African Violet Experience


Afre years of dipping in and out I bought 2 Saintapaulia better known as African Violets (AV) in December 2016 and managed to kill one within months. This  12 month survivor has been in flower continuously ever since.
The plant is happy in a 4″ globular ceramic pot which has a sump to water from underneath. Through my unconscious neglect the plant has to wait until the leaves start to flop before I remember to water. They quickly plump up after a drink but after the first death I have made sure the Violet does not stand in water ‘damping off’ the roots.

After a year I have discovered some old special African Violet (AV) fertiliser and as a birthday treat the survivor has been given a weak solution in the last watering. The quick draining compost contained enough goodness to last until now. I don’t think they are heavy feeders. Too much feed would make the leaves soft and prone to rot.

As you can see the AV is kept on a windowsill facing east and except on one exceptionally hot sunny day there has been no scorching or burning.

Dead and dying flowers should be pinched off to make room for new growth. There is one ready to go on this plant and an untidy old stem in the background. I prefer the finger and thumb pinching method rather than ‘pulling’ the offending item to keep the plant roots firmly in the compost.

This AV has soft hairy leaves and you can see the hairs on the edge of the petals below.

What The Experts Say

African Violets were discovered in German East Africa by Walter von St Paul- Illaire  after whom the six  species (and numerous sub-species) were named. They were first brought to Europe  in the 1880’s and subsequently the USA where as a subtropical species they were cultivated for indoor or greenhouse use.

Adequate light and a  temperature of 60-75 degrees are the keys to successful flowering and a long season. 50% relative humidity is an ideal but I wouldn’t stress myself if this is not always achieved.

Plants will grow well in small pots or pans  2½” -4″. Only older larger plants need a pot of up to 6″

The best plants look symmetrical with a single crown. Side shoots can be pinched out and used as cuttings. Windowsill grown plants need regular turning and dust can be washed off as long as the center crown is dried.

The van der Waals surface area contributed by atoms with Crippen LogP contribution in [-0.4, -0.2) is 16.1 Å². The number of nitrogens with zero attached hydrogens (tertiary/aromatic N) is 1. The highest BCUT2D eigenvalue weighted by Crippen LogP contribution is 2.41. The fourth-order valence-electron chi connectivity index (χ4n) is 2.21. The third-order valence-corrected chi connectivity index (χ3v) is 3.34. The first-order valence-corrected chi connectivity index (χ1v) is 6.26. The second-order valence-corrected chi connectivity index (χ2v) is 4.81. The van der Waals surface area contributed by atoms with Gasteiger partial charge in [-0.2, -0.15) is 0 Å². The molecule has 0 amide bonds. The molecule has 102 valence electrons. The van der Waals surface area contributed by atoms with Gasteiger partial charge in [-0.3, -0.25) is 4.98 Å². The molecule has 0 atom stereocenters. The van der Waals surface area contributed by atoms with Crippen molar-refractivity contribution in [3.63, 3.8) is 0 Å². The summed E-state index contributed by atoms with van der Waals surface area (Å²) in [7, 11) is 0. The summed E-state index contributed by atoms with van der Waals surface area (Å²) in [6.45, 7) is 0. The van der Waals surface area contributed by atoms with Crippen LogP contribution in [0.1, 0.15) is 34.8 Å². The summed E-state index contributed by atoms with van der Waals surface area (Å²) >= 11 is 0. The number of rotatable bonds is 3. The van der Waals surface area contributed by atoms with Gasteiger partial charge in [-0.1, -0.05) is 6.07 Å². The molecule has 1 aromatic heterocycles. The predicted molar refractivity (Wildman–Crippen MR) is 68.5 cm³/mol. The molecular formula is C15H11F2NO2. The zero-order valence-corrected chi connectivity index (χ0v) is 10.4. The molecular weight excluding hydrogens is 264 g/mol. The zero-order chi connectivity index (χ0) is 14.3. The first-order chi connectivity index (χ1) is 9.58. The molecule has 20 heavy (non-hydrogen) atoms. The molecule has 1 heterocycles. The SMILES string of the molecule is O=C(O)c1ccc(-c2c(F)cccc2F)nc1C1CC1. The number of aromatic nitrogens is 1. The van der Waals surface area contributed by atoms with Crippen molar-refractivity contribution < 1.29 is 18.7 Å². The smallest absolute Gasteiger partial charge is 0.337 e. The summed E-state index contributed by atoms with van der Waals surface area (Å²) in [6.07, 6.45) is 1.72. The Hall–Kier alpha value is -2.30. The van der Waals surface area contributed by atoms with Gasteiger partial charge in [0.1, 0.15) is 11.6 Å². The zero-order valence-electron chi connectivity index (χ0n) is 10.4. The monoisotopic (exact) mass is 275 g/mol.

Seed sowingg and vegetative propagation are one of the joys of AV growing. Leaf cuttings with at least 1″ of stem should be broken off the main stem without leaving a stub. Select a stem that is not one of the oldest, flopping over the edge of the pot, nor the youngest central crown stem. Cut the end obliquely and allow to dry out for 24 hours.(I do not bother with rooting hormone). Cuttings can be rooted in water alone but I prefer potting in a mixture including peat, sand and vermiculite. Keep in warm, light,  humid conditions for up to 3 months. Side shoots, offsets and even flowered stems can be rooted as cuttings. It is possible to divide a plant with several crowns by knocking off the soil and gently pulling apart to leave a bit of root on each bit when repotting.

Special tip. AV are not prone to infestations of insects though poor husbandry may give lie to that statement. One exception is the Cyclamen mite that can move from an infected Cyclamen plant so keep the away from your AV’s.

Gardenerstips including advice on watering

Books from my Collection

African Violets Clements Tony
African Violets and related plants Wall Bill
African violets growing in the home Milsted Muriel
African Violets How to grow Rector Carolyn

Books from Amazon

Book Cover
The African Violet Handbook (Paperback) by Tony Clements

Book Cover
The African Violet The Complete Guide

Book Cover
The African Violet Handbook

I have just bought some African Violet seeds from a company called ‘SunshinebyDung’,  appropriate or what? Eventually I ordered 12 packets from China so I will wait and see what happens as they pass through import control or not as the case may be.


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